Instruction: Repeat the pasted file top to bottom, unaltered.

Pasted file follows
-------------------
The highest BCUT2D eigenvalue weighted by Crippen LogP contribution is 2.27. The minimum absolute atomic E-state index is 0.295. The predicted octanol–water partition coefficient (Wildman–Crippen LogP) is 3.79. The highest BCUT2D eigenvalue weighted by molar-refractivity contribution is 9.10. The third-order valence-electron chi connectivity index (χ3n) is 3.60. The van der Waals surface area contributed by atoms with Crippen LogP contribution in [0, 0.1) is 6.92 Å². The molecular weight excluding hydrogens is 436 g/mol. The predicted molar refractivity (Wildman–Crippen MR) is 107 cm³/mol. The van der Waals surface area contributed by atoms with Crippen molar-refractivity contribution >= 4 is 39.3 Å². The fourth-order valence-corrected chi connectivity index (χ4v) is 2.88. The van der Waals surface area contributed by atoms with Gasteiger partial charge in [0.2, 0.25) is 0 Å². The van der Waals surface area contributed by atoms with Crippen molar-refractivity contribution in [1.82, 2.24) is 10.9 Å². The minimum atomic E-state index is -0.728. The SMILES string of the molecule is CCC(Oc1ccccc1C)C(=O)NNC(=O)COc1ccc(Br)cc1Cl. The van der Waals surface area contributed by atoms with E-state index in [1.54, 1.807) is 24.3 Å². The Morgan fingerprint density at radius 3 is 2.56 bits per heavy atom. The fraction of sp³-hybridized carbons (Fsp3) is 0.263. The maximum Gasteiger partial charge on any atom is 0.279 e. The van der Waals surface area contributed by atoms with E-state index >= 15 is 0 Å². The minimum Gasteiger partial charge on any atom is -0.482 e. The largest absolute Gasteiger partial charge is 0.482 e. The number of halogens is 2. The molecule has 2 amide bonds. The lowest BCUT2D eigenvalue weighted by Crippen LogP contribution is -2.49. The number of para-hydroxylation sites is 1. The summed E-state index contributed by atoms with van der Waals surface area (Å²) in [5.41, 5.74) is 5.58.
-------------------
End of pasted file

The highest BCUT2D eigenvalue weighted by Crippen LogP contribution is 2.27. The minimum absolute atomic E-state index is 0.295. The predicted octanol–water partition coefficient (Wildman–Crippen LogP) is 3.79. The highest BCUT2D eigenvalue weighted by molar-refractivity contribution is 9.10. The third-order valence-electron chi connectivity index (χ3n) is 3.60. The van der Waals surface area contributed by atoms with Crippen LogP contribution in [0, 0.1) is 6.92 Å². The molecular weight excluding hydrogens is 436 g/mol. The predicted molar refractivity (Wildman–Crippen MR) is 107 cm³/mol. The van der Waals surface area contributed by atoms with Crippen molar-refractivity contribution >= 4 is 39.3 Å². The fourth-order valence-corrected chi connectivity index (χ4v) is 2.88. The van der Waals surface area contributed by atoms with Gasteiger partial charge in [0.2, 0.25) is 0 Å². The van der Waals surface area contributed by atoms with Crippen molar-refractivity contribution in [1.82, 2.24) is 10.9 Å². The minimum atomic E-state index is -0.728. The SMILES string of the molecule is CCC(Oc1ccccc1C)C(=O)NNC(=O)COc1ccc(Br)cc1Cl. The van der Waals surface area contributed by atoms with E-state index in [1.54, 1.807) is 24.3 Å². The Morgan fingerprint density at radius 3 is 2.56 bits per heavy atom. The fraction of sp³-hybridized carbons (Fsp3) is 0.263. The maximum Gasteiger partial charge on any atom is 0.279 e. The van der Waals surface area contributed by atoms with E-state index >= 15 is 0 Å². The minimum Gasteiger partial charge on any atom is -0.482 e. The largest absolute Gasteiger partial charge is 0.482 e. The number of halogens is 2. The molecule has 2 amide bonds. The lowest BCUT2D eigenvalue weighted by Crippen LogP contribution is -2.49. The number of para-hydroxylation sites is 1. The summed E-state index contributed by atoms with van der Waals surface area (Å²) in [5.41, 5.74) is 5.58.